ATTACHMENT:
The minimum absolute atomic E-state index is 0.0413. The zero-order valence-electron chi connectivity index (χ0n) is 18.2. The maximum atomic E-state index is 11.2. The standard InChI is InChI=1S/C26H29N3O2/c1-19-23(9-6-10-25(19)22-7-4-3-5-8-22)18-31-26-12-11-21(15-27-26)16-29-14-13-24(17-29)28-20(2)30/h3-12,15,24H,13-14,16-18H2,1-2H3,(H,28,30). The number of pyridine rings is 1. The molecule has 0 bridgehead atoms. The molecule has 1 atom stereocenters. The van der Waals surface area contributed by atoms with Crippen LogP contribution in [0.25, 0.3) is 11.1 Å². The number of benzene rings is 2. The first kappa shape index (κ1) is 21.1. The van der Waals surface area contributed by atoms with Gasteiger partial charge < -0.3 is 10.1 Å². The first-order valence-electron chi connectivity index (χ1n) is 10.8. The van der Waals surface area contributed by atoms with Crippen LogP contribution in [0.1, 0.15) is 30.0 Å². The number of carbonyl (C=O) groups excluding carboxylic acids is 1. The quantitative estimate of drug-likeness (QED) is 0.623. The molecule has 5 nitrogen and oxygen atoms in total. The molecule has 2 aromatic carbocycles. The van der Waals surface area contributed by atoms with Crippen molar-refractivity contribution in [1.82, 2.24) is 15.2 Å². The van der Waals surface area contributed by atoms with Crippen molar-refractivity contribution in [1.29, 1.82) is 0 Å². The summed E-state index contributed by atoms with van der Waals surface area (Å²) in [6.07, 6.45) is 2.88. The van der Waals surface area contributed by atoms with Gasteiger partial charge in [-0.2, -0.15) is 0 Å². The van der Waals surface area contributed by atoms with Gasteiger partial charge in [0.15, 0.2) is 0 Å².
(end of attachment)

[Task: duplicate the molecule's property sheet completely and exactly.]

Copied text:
The minimum absolute atomic E-state index is 0.0413. The zero-order valence-electron chi connectivity index (χ0n) is 18.2. The maximum atomic E-state index is 11.2. The standard InChI is InChI=1S/C26H29N3O2/c1-19-23(9-6-10-25(19)22-7-4-3-5-8-22)18-31-26-12-11-21(15-27-26)16-29-14-13-24(17-29)28-20(2)30/h3-12,15,24H,13-14,16-18H2,1-2H3,(H,28,30). The number of pyridine rings is 1. The molecule has 0 bridgehead atoms. The molecule has 1 atom stereocenters. The van der Waals surface area contributed by atoms with Crippen LogP contribution in [0.25, 0.3) is 11.1 Å². The number of benzene rings is 2. The first kappa shape index (κ1) is 21.1. The van der Waals surface area contributed by atoms with Gasteiger partial charge < -0.3 is 10.1 Å². The first-order valence-electron chi connectivity index (χ1n) is 10.8. The van der Waals surface area contributed by atoms with Crippen LogP contribution in [0.1, 0.15) is 30.0 Å². The number of carbonyl (C=O) groups excluding carboxylic acids is 1. The quantitative estimate of drug-likeness (QED) is 0.623. The molecule has 5 nitrogen and oxygen atoms in total. The molecule has 2 aromatic carbocycles. The van der Waals surface area contributed by atoms with Crippen molar-refractivity contribution in [1.82, 2.24) is 15.2 Å². The van der Waals surface area contributed by atoms with Crippen molar-refractivity contribution in [1.29, 1.82) is 0 Å². The summed E-state index contributed by atoms with van der Waals surface area (Å²) in [6.07, 6.45) is 2.88. The van der Waals surface area contributed by atoms with Gasteiger partial charge in [-0.2, -0.15) is 0 Å². The van der Waals surface area contributed by atoms with Gasteiger partial charge in [0.15, 0.2) is 0 Å².